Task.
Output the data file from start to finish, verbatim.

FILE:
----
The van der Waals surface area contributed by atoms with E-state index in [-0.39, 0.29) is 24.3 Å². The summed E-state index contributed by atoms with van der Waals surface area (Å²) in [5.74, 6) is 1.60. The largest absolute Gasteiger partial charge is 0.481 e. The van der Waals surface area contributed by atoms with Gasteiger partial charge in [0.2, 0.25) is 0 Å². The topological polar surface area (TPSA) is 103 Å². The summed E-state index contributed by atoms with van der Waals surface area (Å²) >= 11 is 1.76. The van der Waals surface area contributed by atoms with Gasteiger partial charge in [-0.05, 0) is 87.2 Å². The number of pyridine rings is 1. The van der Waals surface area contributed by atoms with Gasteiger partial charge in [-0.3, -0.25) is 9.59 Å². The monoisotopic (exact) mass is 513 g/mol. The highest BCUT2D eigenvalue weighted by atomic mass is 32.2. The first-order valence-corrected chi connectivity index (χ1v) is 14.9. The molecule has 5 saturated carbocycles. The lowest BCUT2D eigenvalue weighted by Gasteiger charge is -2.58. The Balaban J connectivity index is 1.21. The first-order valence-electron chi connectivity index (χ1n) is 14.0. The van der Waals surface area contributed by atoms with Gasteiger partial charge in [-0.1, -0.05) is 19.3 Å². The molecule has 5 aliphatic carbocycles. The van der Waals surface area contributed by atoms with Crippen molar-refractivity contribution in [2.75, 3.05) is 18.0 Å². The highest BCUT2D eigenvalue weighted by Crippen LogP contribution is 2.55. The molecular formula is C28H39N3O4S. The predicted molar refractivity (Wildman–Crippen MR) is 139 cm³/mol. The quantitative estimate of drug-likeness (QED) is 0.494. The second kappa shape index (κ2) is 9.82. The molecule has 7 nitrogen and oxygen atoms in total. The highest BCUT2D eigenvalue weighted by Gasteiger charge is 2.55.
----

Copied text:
The van der Waals surface area contributed by atoms with E-state index in [-0.39, 0.29) is 24.3 Å². The summed E-state index contributed by atoms with van der Waals surface area (Å²) in [5.74, 6) is 1.60. The largest absolute Gasteiger partial charge is 0.481 e. The van der Waals surface area contributed by atoms with Gasteiger partial charge in [0.2, 0.25) is 0 Å². The topological polar surface area (TPSA) is 103 Å². The summed E-state index contributed by atoms with van der Waals surface area (Å²) >= 11 is 1.76. The van der Waals surface area contributed by atoms with Gasteiger partial charge in [-0.05, 0) is 87.2 Å². The number of pyridine rings is 1. The van der Waals surface area contributed by atoms with Gasteiger partial charge in [-0.3, -0.25) is 9.59 Å². The monoisotopic (exact) mass is 513 g/mol. The highest BCUT2D eigenvalue weighted by atomic mass is 32.2. The first-order valence-corrected chi connectivity index (χ1v) is 14.9. The molecule has 5 saturated carbocycles. The lowest BCUT2D eigenvalue weighted by Gasteiger charge is -2.58. The Balaban J connectivity index is 1.21. The first-order valence-electron chi connectivity index (χ1n) is 14.0. The van der Waals surface area contributed by atoms with Gasteiger partial charge in [-0.1, -0.05) is 19.3 Å². The molecule has 5 aliphatic carbocycles. The van der Waals surface area contributed by atoms with Crippen molar-refractivity contribution in [2.75, 3.05) is 18.0 Å². The highest BCUT2D eigenvalue weighted by Crippen LogP contribution is 2.55. The molecular formula is C28H39N3O4S. The predicted molar refractivity (Wildman–Crippen MR) is 139 cm³/mol. The quantitative estimate of drug-likeness (QED) is 0.494. The second kappa shape index (κ2) is 9.82. The molecule has 7 nitrogen and oxygen atoms in total. The highest BCUT2D eigenvalue weighted by Gasteiger charge is 2.55.